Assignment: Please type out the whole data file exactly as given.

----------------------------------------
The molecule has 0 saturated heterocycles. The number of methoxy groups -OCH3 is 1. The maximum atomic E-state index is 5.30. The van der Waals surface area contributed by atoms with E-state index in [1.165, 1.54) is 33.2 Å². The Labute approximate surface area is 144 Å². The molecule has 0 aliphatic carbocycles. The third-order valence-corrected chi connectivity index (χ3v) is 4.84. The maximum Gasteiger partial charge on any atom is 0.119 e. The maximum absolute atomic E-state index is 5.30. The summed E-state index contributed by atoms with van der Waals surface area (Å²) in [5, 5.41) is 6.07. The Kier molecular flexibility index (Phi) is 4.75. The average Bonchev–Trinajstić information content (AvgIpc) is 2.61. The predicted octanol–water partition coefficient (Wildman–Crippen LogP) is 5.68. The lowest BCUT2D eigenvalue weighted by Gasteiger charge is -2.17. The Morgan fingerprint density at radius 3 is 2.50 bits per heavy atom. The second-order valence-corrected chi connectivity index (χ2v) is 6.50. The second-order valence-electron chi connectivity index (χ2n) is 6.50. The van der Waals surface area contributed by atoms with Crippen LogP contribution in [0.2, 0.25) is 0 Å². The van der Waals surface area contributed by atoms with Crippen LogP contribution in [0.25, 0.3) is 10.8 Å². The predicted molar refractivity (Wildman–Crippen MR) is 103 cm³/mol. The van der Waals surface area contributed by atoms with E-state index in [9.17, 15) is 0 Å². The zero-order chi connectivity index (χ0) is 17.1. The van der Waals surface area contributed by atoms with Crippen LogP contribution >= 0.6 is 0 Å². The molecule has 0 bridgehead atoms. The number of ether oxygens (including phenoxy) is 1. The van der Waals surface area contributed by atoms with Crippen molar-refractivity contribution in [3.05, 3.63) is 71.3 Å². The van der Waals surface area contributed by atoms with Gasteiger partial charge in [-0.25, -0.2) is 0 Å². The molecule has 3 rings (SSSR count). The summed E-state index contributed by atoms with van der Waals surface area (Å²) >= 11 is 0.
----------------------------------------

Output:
The molecule has 0 saturated heterocycles. The number of methoxy groups -OCH3 is 1. The maximum atomic E-state index is 5.30. The van der Waals surface area contributed by atoms with E-state index in [1.165, 1.54) is 33.2 Å². The Labute approximate surface area is 144 Å². The molecule has 0 aliphatic carbocycles. The third-order valence-corrected chi connectivity index (χ3v) is 4.84. The maximum Gasteiger partial charge on any atom is 0.119 e. The maximum absolute atomic E-state index is 5.30. The summed E-state index contributed by atoms with van der Waals surface area (Å²) in [5, 5.41) is 6.07. The Kier molecular flexibility index (Phi) is 4.75. The average Bonchev–Trinajstić information content (AvgIpc) is 2.61. The predicted octanol–water partition coefficient (Wildman–Crippen LogP) is 5.68. The lowest BCUT2D eigenvalue weighted by Gasteiger charge is -2.17. The Morgan fingerprint density at radius 3 is 2.50 bits per heavy atom. The second-order valence-corrected chi connectivity index (χ2v) is 6.50. The second-order valence-electron chi connectivity index (χ2n) is 6.50. The van der Waals surface area contributed by atoms with Crippen LogP contribution in [0.2, 0.25) is 0 Å². The van der Waals surface area contributed by atoms with Crippen LogP contribution in [0.25, 0.3) is 10.8 Å². The predicted molar refractivity (Wildman–Crippen MR) is 103 cm³/mol. The van der Waals surface area contributed by atoms with E-state index in [9.17, 15) is 0 Å². The zero-order chi connectivity index (χ0) is 17.1. The van der Waals surface area contributed by atoms with Crippen LogP contribution >= 0.6 is 0 Å². The molecule has 0 bridgehead atoms. The number of ether oxygens (including phenoxy) is 1. The van der Waals surface area contributed by atoms with Crippen molar-refractivity contribution in [3.05, 3.63) is 71.3 Å². The van der Waals surface area contributed by atoms with Gasteiger partial charge in [-0.25, -0.2) is 0 Å². The molecule has 3 rings (SSSR count). The summed E-state index contributed by atoms with van der Waals surface area (Å²) >= 11 is 0.